…Or, How Disney Imagineers Learned How to Stop Worrying and Love Decrepit Façades
When it opened in 1994, it was lauded as one of the greatest achievements in Imagineering; the most technologically complex ride system in over a decade, with the most immersive and believable decor, and an experience unlike any other theme park ride. Everything about The Twilight Zone Tower of Terror was the pinnacle of a Disney E-Ticket attraction. Set at the far end of a new area of the Disney-MGM Studios Theme Park called Sunset Boulevard, the 199-foot Tower loomed ominously over the front of the park, its screams echoing across the entire length of the street, spilling into the main entrance and hub, beckoning curious thrill-seekers.
Approaching the Hollywood Tower Hotel from the crossroads of Hollywood and Sunset (an intersection that does not exist in the real world Los Angeles), reveals it to be in a state of decay. Most obvious are the two missing sections where the guest elevator shafts once were. A few of the letters on its sign hang off-kilter, and at night, the old neon tubes flicker and blink erratically, as if begging for attention from a custodian who is long gone. The stucco is cracked and missing in places, revealing patches of the brick and mortar framework.
A walk through the front gate reveals an unkempt and overgrown garden, while planters lay broken and empty in the outer conservatory, overtaken by their herbal residents. Entering the lobby, everything appears to have been hastily abandoned some time ago. A thick layer of dust covers every surface and item, while cobwebs, deserted by their makers long ago, string together decorative tchotchkes and the furniture they inhabit. A newspaper from October 31, 1939 is laying on the arm of a couch. A game of mahjong is left unfinished, as are the meals and glasses of wine from a dining couple. The reception desk is littered with the belongings of several guests who will never return to claim them. Straight ahead are the oversized doors of a pair of elevators, blocked by a sign, clearly suggesting that they are out of service.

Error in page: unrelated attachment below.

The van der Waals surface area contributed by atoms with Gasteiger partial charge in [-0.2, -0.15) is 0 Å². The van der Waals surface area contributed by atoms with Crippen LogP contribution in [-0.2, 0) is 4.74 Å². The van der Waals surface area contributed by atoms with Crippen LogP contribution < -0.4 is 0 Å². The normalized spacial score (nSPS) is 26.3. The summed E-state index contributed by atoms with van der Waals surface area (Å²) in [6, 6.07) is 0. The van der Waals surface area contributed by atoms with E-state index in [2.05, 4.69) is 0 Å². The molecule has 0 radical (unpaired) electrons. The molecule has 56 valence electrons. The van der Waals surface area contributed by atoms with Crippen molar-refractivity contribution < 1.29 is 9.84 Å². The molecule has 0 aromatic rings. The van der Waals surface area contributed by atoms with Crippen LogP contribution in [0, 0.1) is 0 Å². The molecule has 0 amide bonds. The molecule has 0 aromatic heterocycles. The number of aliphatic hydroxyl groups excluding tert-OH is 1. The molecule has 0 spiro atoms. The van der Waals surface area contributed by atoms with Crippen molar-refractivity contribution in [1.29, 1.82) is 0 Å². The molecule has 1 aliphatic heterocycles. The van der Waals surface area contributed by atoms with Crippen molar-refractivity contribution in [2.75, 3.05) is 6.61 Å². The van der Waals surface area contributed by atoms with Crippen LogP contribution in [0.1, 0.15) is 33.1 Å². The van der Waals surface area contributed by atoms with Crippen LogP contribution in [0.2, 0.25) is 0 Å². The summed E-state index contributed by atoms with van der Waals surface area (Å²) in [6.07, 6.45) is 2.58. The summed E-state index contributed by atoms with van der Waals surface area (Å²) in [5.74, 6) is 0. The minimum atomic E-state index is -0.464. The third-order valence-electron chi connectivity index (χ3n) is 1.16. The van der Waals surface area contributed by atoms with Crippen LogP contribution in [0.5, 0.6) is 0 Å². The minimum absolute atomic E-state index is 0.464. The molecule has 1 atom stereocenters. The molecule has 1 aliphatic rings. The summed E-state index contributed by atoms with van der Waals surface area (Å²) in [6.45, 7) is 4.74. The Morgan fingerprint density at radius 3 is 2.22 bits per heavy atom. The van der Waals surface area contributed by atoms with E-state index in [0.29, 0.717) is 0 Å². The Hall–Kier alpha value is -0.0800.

Adjacent to the lobby are two libraries, each filled to the brim with dusty books, busts, and curiosities; and a very old cathode-ray tube television, which flashes to life with a bolt of lightning and displays the opening sequence of an episode of The Twilight Zone in which Rod Serling introduces us, the guests, to the fates of the hotel’s previous visitors, now lost in the Fifth Dimension along with their bellhop, an elevator, and the missing wings of the tower. For that reason, we are then directed through the boiler room to a series of maintenance service elevators — still in operation, waiting to take us, willingly or not, to The Twilight Zone.